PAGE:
“Consider two major points in this vein: First, a recent study of global governments shows that while they’re aware of cyberthreats to their infrastructure, roughly 50% of said governments do not have a formal cyberdefense strategy or plan,” writes Espinosa. “Second, we have plenty of corporations and governments with vast amounts of intellectual property who continue to be behind in cyberdefense, using outdated strategies instead of the latest and greatest defense hardware, software and methodology. The ‘if it ain’t broke, don’t fix it’ mentality is alive and well, sadly.”

4. Beware of another threat: biased security providers

As cybersecurity becomes non-optional, third-party vendors seem to be popping up out of the woodwork. They make big promises, but not all of them can deliver.

“Setting advanced testing standards would be an important step in codifying what is promised and delivered by various products,” writes Jamie Butler, CTO of Endgame, “Unfortunately, much of the available third-party testing organizations receive compensation for testing, which makes the results inherently biased. Instead, non-pay-to-play organizations like MITRE and the Cyber Independent Testing Lab need to become the norm.”

5. It’s not enough to plan against an attack, IT departments must plan for one as well

“No matter the extent and level of investment an organization puts into cyberthreat prevention, leadership must recognize a hard reality: It only takes one wrong click to invite an intrusion . Thus, a restorative approach (i.e., a well-equipped disaster recovery plan) is needed to ensure ongoing business in the event of a ransomware attack,” writes Jeffrey Ton, EVP of product and service development at Bluelock.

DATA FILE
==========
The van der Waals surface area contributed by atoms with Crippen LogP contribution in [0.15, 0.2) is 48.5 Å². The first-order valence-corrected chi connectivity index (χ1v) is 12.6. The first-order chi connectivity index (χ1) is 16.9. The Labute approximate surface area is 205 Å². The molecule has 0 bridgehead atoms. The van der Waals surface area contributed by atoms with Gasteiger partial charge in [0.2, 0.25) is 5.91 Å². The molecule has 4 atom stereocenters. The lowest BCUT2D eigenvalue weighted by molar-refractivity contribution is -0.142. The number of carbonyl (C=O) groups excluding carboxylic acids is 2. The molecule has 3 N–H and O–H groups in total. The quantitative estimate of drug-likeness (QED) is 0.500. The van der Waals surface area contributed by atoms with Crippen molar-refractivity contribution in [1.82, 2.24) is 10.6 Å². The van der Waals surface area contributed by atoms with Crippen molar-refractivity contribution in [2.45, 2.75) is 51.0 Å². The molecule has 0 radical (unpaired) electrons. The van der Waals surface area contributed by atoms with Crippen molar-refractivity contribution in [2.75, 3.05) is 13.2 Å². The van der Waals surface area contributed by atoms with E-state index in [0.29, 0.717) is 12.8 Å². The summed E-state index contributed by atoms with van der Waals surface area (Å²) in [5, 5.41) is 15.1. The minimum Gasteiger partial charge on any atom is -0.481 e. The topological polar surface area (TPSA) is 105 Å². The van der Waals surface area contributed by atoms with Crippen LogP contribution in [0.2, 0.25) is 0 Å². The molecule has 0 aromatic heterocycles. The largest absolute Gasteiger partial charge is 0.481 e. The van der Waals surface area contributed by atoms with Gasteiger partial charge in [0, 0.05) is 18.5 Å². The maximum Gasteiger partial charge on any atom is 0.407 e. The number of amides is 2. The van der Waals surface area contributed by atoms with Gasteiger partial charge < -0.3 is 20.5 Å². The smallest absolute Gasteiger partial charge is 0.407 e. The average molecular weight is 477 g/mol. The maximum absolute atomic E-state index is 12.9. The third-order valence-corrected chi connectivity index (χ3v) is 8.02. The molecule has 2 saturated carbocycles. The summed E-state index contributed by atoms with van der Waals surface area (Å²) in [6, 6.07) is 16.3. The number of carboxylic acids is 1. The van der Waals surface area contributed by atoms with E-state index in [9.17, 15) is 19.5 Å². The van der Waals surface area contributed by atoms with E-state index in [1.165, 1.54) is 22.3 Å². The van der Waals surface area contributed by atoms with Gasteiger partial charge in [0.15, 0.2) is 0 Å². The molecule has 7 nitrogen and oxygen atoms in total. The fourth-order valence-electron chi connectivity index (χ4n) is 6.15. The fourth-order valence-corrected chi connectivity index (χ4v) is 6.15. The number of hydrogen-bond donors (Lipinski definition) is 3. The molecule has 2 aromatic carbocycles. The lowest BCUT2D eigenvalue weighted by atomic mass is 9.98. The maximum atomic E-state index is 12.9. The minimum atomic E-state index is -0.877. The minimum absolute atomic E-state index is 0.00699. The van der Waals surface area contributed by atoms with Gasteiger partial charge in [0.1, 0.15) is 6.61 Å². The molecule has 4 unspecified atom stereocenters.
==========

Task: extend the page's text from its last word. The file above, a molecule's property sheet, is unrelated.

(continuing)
“It’s crucial for companies to ensure their restorative capabilities are just as strong, if not stronger, than their preventative measures in place. In every breach scenario, quick responsiveness avoids extensive data loss and reputational fallout,” writes Ton. “Achieving the creative and analytical tension for this type of resilience is just another reason for IT departments to shift their traditional approach.”

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‘Did you know your electronic health records can sell for as much as €40 on the dark web?’

Source: National Cyber Security – Produced By Gregory Evans

AS THE PERSONAL details of half of all Americans are stolen, Ronan Murphy asks how prepared is Ireland to face the €1.6 trillion cyber-threat? The breach at US credit reporting company Equifax is one of the biggest to date. Sometime in late July, cyber criminals infiltrated their supposedly secure system to steal…

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Practically all the relationships I know are based on ……

To Purchase This Product/Services, Go To The Store Link Above Or Go To http://www.become007.com/store/ Practically all the relationships I know are based on a foundation of lies and mutually accepted delusion.   Kim Cattrall The post Practically all the relationships I know are based on …… appeared first on Dating…

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What SMBs need to know about Russian hackers

Source: National Cyber Security – Produced By Gregory Evans

In June, a fast-moving global cyberattack was launched by a sophisticated piece of malicious software, now called Petna, seemed to come straight out of a Hollywood thriller. At one point, this malware was infecting 5,000 computers every ten minutes. The mystery of who sent it, and why, quickly deepened to…

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I prefer ordinary girls – you know, college students….

To Purchase This Product/Services, Go To The Store Link Above Or Go To http://www.become007.com/store/ I prefer ordinary girls – you know, college students, waitresses, that sort of thing. Most of the girls I go out with are just good friends. Just because I go out to the cinema with a…

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Threat Hunting: Do Hackers Know Where You Are?

Source: National Cyber Security – Produced By Gregory Evans

The internet is full of personal and business-sensitive information if you know where to look. In a previous post, we detailed our method of collecting Open Source Intelligence (OSINT) by “scraping” the content posted to public websites where stolen information is regularly released by hackers. That post focused on email…